Does your design hierarchy

aid marketing success?


When it comes to the structure and layout of design, Steve Krug’s book: “Don’t make me think” tells it like it is. And whilst it was written over twenty years ago with websites in mind, his conclusion that “people don't read web pages, they scan them” is just as important to know today when designing anything for public consumption.

Whatever you want to design, you want people to understand it and respond to it in a timely way. Whilst the content you include must be engaging, you don’t want people spending ages trying to find the right information, hence the fact that a good, clear and logical layout can make the difference between marketing campaign success and failure.

…a good, clear and logical layout can make the difference between marketing campaign success and failure.

What not to add!

However, what’s as important as having the right content, is learning what NOT to put in. As business owners we often think we need to tell our audience everything. To counter this, we try to overload people with too much information, when all they really want is the bare bones. My advice here is a change of mindset. Rather than thinking “How can I fit all this in here?”, instead concentrate on “What is appropriate to include, so I get the best design/results?”

However, as designers, we can sometimes be given reams of text and asked to 'make it look better'. Obviously, we can always create a neat and attractive layout using the content that’s supplied, but often we'll suggest changes to improve its readability and reduce the amount of it – especially if they have written it themselves and it’s 140 pages long! Also, it’s worth remembering that if clients don’t want the hassle of editing it down themselves, we collaborate with professional editors and copywriters who are always ready to write something punchy or craft something better. And with the right content, it’s always easier to create a better design that works harder for you.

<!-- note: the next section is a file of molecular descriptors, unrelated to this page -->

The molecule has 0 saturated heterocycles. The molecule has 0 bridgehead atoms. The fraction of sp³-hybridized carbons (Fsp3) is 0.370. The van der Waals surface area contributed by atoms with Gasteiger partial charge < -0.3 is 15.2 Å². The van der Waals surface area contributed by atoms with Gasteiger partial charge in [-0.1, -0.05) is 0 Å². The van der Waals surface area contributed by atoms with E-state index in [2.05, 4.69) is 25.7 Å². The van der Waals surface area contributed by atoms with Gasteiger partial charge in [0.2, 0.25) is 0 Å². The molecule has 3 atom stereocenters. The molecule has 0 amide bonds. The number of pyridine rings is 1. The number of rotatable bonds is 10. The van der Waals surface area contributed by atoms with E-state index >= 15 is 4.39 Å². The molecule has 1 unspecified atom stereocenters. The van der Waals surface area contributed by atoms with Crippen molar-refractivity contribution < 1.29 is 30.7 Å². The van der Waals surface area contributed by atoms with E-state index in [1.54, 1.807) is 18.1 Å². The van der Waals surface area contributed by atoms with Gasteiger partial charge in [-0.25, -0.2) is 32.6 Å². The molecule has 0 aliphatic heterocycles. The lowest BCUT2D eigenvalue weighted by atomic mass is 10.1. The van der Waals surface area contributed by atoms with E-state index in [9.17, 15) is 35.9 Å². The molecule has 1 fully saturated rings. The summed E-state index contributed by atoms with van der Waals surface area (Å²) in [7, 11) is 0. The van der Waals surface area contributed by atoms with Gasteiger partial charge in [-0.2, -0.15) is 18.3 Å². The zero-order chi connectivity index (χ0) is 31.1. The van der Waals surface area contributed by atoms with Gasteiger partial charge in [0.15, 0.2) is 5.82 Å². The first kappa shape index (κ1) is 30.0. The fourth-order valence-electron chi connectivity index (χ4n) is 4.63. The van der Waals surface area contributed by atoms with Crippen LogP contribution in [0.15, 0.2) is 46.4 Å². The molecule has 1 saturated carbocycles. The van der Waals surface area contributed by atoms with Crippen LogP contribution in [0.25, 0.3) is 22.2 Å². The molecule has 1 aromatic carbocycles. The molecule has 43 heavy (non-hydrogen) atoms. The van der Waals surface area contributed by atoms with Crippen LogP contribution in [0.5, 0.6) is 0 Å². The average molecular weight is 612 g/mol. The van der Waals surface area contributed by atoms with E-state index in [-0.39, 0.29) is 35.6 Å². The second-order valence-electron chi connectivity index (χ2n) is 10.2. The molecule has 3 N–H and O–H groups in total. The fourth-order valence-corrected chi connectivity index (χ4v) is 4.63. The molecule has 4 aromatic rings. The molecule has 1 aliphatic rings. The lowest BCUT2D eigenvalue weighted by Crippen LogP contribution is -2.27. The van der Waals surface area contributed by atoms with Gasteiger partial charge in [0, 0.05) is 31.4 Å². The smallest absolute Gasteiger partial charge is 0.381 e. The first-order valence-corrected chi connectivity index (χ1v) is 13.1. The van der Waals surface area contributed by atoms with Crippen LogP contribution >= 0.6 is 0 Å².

Design not art

At the heart of graphic design is the desire to make a layout 'work'. Yes, it should look attractive, but it also needs to be easily understandable by the reader, and this isn't just about the copy itself. An unusual or funky layout may look great, but if it doesn't help you to understand the content then it's art rather than design.

Everyone appreciates the role that colour, contrast, repetition, texture and typography play in effective design. But did you know that when it comes to your layout, hierarchy, as well as balance, alignment, proximity, and space, also need to apply? Let’s deal with the first of these – hierarchy.

Less is more

Hierarchy relates to what your marketing collateral is for. You need to decide what you want the reader to think and/or do having read it. In most cases this means you want to hook them in, not tell them chapter and verse about everything. With this in mind, you should include:

Headlines: Generally short and larger than everything else so they can be easily read.

Subheadings: Larger than the body text, but smaller than the main headline they support, often adding context to the headline.

Introductory paragraph: Separated from main body text by a slightly larger font, different colour or alignment.

Body text: Usually arranged in paragraphs, aligned left, at a legible size, with clear line spacing.

Testimonials/pull-quotes: With space around them, in larger and perhaps a different font.

Captions: In the same size font as the body text, or a little smaller, aligned with the bottom left or right of the picture, or running vertically up the side of the image.

Small print: Designed for legal text or footnotes so smaller but legible font size should be used.

Get these deceptively simple things right and your designs will work harder and produce better results.

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